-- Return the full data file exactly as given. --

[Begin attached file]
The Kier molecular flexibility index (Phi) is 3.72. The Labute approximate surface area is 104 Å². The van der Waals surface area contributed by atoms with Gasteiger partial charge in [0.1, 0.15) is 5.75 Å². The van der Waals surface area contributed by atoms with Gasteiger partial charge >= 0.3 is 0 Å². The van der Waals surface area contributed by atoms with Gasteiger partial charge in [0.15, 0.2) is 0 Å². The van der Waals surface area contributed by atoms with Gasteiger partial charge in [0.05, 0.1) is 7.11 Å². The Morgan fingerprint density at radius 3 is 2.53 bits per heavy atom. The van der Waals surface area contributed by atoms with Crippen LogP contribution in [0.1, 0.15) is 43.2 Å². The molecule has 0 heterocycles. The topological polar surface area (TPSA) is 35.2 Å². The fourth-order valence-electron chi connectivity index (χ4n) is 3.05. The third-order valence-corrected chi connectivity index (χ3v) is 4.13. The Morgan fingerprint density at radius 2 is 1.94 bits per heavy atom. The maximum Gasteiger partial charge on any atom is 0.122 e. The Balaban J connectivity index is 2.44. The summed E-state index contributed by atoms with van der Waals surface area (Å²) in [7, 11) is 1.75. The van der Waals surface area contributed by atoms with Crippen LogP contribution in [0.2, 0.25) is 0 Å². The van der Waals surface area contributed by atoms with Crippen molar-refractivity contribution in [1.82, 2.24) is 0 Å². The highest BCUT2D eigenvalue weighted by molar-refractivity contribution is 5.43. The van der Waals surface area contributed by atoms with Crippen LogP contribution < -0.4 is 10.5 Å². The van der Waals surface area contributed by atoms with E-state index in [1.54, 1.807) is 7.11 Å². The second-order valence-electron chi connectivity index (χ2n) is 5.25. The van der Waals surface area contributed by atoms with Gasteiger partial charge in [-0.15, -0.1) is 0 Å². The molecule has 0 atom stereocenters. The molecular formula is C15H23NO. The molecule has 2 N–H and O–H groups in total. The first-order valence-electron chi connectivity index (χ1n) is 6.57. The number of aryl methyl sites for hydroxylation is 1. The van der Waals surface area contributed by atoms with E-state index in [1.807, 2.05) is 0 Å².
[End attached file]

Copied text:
The Kier molecular flexibility index (Phi) is 3.72. The Labute approximate surface area is 104 Å². The van der Waals surface area contributed by atoms with Gasteiger partial charge in [0.1, 0.15) is 5.75 Å². The van der Waals surface area contributed by atoms with Gasteiger partial charge >= 0.3 is 0 Å². The van der Waals surface area contributed by atoms with Gasteiger partial charge in [0.15, 0.2) is 0 Å². The van der Waals surface area contributed by atoms with Gasteiger partial charge in [0.05, 0.1) is 7.11 Å². The Morgan fingerprint density at radius 3 is 2.53 bits per heavy atom. The van der Waals surface area contributed by atoms with Crippen LogP contribution in [0.1, 0.15) is 43.2 Å². The molecule has 0 heterocycles. The topological polar surface area (TPSA) is 35.2 Å². The fourth-order valence-electron chi connectivity index (χ4n) is 3.05. The third-order valence-corrected chi connectivity index (χ3v) is 4.13. The Morgan fingerprint density at radius 2 is 1.94 bits per heavy atom. The maximum Gasteiger partial charge on any atom is 0.122 e. The Balaban J connectivity index is 2.44. The summed E-state index contributed by atoms with van der Waals surface area (Å²) in [7, 11) is 1.75. The van der Waals surface area contributed by atoms with Crippen LogP contribution in [0.2, 0.25) is 0 Å². The van der Waals surface area contributed by atoms with Crippen molar-refractivity contribution in [1.82, 2.24) is 0 Å². The highest BCUT2D eigenvalue weighted by molar-refractivity contribution is 5.43. The van der Waals surface area contributed by atoms with Crippen LogP contribution < -0.4 is 10.5 Å². The van der Waals surface area contributed by atoms with E-state index in [1.54, 1.807) is 7.11 Å². The second-order valence-electron chi connectivity index (χ2n) is 5.25. The van der Waals surface area contributed by atoms with Gasteiger partial charge in [-0.15, -0.1) is 0 Å². The molecule has 0 atom stereocenters. The molecular formula is C15H23NO. The molecule has 2 N–H and O–H groups in total. The first-order valence-electron chi connectivity index (χ1n) is 6.57. The number of aryl methyl sites for hydroxylation is 1. The van der Waals surface area contributed by atoms with E-state index in [1.807, 2.05) is 0 Å².